The compass module 110 and the computers 112, 114 are used to measure the orientation of the compass module 110 (and thereby the orientation of the robotic apparatus to which it is mechanically attached) relative to the magnetic field of the planet Earth. The compass module can be oriented with regard to the robotic apparatus by attaching the compass module 110 to the robotic apparatus, and aligning one of its magnetic coils along a desired direction (such as directly forward) and aligning another of its magnetic coils in a perpendicular orientation to the desired direction so as to define a plane that is substantially parallel with respect to a plane upon which the robotic apparatus rests when the compass module is attached.
The compass module 110 provides electrical signals that can be decoded to derive a magnetic compass heading in increments of one degree, ranging from zero degrees to 359 degrees. For the purpose of controlling the robotic apparatus, an angular correction of one degree or less is sufficient for acceptable operation. In order to observe a change in direction, it is sufficient to observe the change of the least significant digit (or units digit) value of the decoded heading. For example, a change in direction from 72 degrees to either 73 degrees or 71 degrees involves observing the change of the least significant digit value “2” to either “3” or “1.” Therefore, decoding signals from the compass 110 so that the least significant digit (i.e., ranging from 0 through 9) is discriminated provides enough signal to deduce that an error has occurred and that a correction is needed. For appreciable changes in direction, for example in excess of 9 degrees, a counter is implemented to tally the successive changes of one degree so as to have available a new heading relative to a previous heading. One can also calibrate the compass to obtain a “true” magnetic heading if that is necessary. The calibration process is explained in U.S. Pat. No. 4,851,775, previously incorporated herein by reference.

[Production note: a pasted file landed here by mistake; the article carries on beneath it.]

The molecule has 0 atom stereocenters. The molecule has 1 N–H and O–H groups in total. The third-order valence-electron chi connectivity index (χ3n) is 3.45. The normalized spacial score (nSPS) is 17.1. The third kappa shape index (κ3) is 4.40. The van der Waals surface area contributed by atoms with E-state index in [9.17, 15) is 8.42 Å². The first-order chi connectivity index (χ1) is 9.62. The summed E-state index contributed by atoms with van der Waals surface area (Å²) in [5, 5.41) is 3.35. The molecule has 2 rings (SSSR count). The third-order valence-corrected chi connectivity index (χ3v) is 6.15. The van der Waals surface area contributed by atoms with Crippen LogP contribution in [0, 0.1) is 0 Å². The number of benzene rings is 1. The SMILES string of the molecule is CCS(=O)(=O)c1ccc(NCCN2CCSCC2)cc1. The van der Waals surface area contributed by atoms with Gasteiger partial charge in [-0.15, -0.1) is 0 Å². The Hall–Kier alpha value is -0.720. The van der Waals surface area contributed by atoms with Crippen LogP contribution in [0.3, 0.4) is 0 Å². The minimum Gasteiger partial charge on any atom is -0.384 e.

When the robotic apparatus is in “playback” mode, the relays 126 are respectively connected from their normally open contacts to circuitry that decodes the value of the least significant digit (from “0” to “9”) that is being asserted in response to the signal from the compass module 110. The circuitry that decodes the least significant digit value is shown in the embodiment of
When the robotic apparatus is in “playback” mode, the memory module 134 “plays back” its information, or otherwise makes the information recorded thereon available for use. The information, including DTMF signals corresponding to previously recorded least significant digit information, is made available to a plurality of DTMF decoders 138. In the embodiment of
The two sets of signals represent the least significant digit available in “playback” mode, one from the compass module 110, and one from the memory module 134. The two representations of the least significant digit are then compared. The comparison circuitry of the embodiment shown in
In the embodiment of
A “slave” apparatus, as indicated above may lack the remote input device 102, and may comprise a memory module, 104, 134 that employs only pre-recorded media, and that is not capable of recording new information.
The circuit of
The covering shroud comprises a fiberglass body hinged at one end for internal access. Air intakes that provide air to the combustion engine are located on either side of the shroud. The intakes also provide air circulation to cool operating circuits.
A proximity sensor bar detects objects and sends a signal to alarm circuits. A suitable proximity sensor can be constructed using the touch switch kit available from Ramsey Electronics, Inc., 793 Canning Parkway, Victor, N.Y. 14564. The company has a website http://www.ramseyelectronics.com. Information about the touch switch can be found at http://www.ramseyelectronics.com/cgi-bin/commerce.exe?preadd=action&key=TS1.
A variable resistor 312 is connected between voltage references 306 and 308. The variable voltage terminal 314 of variable resistor 312 is connected to the positive input terminal 324 of op amp 320. Reference voltages 306 and 308 also power op amp 320. Op amp 320 provides an output signal at an output terminal 326 thereof. When operated “open loop” as depicted in